In the introduction of Race Traitor, there’s a sentence like what therapists would tell us to read history? And it talks about the struggle to unite the intimate and the historical, the familial and the larger scope of history. And so, in Administrations of Lunacy, it’s about the history of therapy, the history of insanity, the history of treatment of that with a generative question at the beginning, once I stumbled onto Georgia State Mental Hospital in a little town of Milledgeville that had been the state capital from 1805 to 1867. Once I stumbled onto that and really got fascinated with the archives, the question came to me like, how does a culture and a government at the county unit, particularly, decide who is and is not seen in one space that became the largest in the world by the 1950s, so how does that happen?

 

Laura Flanders:

 

How does the state compel obedience and even get inside our heads? Institutions like this play a big role in it. After Tuskegee, Mab Segrest came to Milledgeville.

 

Mab Segrest:

 

Milledgeville State Hospital was the largest state hospital in the world, and it had the largest graveyard of disabled people, 25,000 people buried on these grounds from 1842 to now. It was the most gruesome site in Georgia. One of its employees said, “Abandoned by God, they could have been us.”

 

Mab Segrest:

 

I first started paying attention to state mental hospitals growing up as a girl in Alabama during segregation. Girls and boys would often threaten each other, “You better be careful, they’ll send to Bryce’s.” And Bryce’s was the state hospital in Alabama. And people, at least of my generation, all across the country were threatened, “You better be careful, we’ll send you to …,” and you fill in the blank. You didn’t know what Milledgeville, or Bryce’s, or Jackson was, but you knew you didn’t want to go there.

 

Mab Segrest:

 

I’ve come to understand that the real story here is the story of racism and psychiatry. It’s a story that’s national and even global, but you can really see it from these grounds. If this state was one of the most intense slave cultures since the Roman empire, it’s a good place to look at race, and the effects of slavery and, what black scholars have called, the afterlives of slavery on psychiatry and through that on us. On our minds, on how our sensibilities, our consciousness is constituted.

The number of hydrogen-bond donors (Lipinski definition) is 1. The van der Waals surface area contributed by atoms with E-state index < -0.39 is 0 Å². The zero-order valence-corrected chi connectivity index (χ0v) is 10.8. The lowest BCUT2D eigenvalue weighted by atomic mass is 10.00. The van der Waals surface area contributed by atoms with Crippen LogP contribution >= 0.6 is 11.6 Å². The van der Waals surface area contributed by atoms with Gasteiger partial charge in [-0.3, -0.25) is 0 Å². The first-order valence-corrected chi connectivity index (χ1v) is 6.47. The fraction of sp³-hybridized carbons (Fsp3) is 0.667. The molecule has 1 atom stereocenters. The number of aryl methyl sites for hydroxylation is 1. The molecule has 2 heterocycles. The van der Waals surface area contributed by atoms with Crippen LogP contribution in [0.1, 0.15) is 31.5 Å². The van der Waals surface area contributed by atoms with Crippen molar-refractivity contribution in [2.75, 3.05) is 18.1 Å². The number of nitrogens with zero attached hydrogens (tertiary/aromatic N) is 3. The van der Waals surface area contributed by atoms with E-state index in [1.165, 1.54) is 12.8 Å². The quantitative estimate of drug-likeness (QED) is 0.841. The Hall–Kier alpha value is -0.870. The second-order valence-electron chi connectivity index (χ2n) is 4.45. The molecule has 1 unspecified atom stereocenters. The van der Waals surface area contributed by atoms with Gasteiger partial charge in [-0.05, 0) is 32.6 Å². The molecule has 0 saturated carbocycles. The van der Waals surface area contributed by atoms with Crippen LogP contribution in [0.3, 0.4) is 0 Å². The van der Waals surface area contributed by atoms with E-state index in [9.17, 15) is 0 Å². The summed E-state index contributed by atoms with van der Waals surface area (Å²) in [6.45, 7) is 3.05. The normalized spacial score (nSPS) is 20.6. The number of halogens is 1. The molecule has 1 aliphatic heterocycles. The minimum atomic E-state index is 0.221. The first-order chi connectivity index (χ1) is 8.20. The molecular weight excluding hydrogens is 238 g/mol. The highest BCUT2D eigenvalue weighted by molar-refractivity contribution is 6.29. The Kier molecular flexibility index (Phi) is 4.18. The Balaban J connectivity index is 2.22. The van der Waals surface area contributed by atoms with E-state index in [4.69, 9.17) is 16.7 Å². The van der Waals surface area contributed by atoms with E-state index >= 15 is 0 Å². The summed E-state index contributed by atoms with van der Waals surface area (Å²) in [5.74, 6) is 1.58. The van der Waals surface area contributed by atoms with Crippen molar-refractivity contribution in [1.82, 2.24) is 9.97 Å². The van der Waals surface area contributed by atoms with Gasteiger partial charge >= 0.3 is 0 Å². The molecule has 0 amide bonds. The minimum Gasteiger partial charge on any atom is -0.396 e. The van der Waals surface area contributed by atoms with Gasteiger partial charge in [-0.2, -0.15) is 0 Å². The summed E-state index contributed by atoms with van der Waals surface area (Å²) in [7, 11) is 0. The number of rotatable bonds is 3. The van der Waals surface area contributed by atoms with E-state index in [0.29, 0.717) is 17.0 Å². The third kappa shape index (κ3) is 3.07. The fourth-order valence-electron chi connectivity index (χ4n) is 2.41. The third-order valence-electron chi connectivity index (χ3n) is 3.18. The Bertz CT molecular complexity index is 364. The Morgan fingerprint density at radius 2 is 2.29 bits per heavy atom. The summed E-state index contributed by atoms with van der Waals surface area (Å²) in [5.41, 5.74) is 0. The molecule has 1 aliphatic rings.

Mab Segrest:

So the first psychiatrists were asylum doctors and there were private asylums and rich people could also always go to them. But it’s the state asylums that have dysfunction because they are not only functioning as curative, but also they serve the interest of the State of Georgia, the State of Alabama, that the emerging United States.

 

Mab Segrest:

 

There were lunacy commissions in every county. Everybody came here from the county, which is why the question of lynching and commitment interests me because people were lynched in counties, and it would’ve been the sheriff who had arrested people in counties who would open the doors and let Lynch moms in to go lynch people in counties. So, your lunacy commission was where anyone could apply to bring you in, could be your family member, could be the sheriff, could be a neighbor, but many people also came in with no history provided, which is kind of astounding. Like you could come to an institution and be here for the next two years when maybe you died of something you caught here. Or you could be here for 20 years, or 30 years. These institutions don’t provide the history, they don’t provide the traumas of settler colonialism, or slavery, or native removal of what it means to be poor in a culture like this. And so they can then blame people.

 

Mab Segrest:

 

As I told a friend of mine is, is if you go into a territory where you’ve displaced the people, you take lead out of the ground, you shape it into a bullet, you put in your gun and you shoot them with it. Like you take their history and you eliminate it, and then you reshape their symptoms, and blame them on it, and then you punish them, and then you sterilize them, and then the Nazis exterminate them. And that eugenics movement really takes root in the United States in a way it didn’t in Europe, and Hitler learns from us.

 

Laura Flanders:

 

Tens of thousands of patients died at Milledgeville. Little metal stubs mark their graves. Not so long ago, some of the white patients’ graves had their markers organized into tidy rows, but wandering the grounds Mab found the markers of hundreds of black patients’ graves scattered, still unnamed beneath trees.

 

Mab Segrest:

 

We are in the Memorial Cemetery looking out behind me at 2000 of the metal stubs that are the markers of patient graves over the decades and even centuries. And then also behind the fence, which on the other side was the Ingram building, which was a hospital that was then repurposed as a prison. And this shift from the patient to the prisoner on state land is the story of the last part of the 20th century.

 

Mab Segrest:

 

In 1960, they’re half a million patients in state mental hospitals. And as those patients came out of those hospitals were, so called, de-institutionalized for community care, so it’s supposedly miraculous anti-psychotic drugs. There was also the beginning of a system of mass incarceration. The miracles of the drugs sometimes did not pan out, although the profits to big pharma did astronomically. And the community care promise was never funded because Nixon, and then Reagan gutted social spending. Today, 9 out of 10 psychiatric beds are in jails and prisons.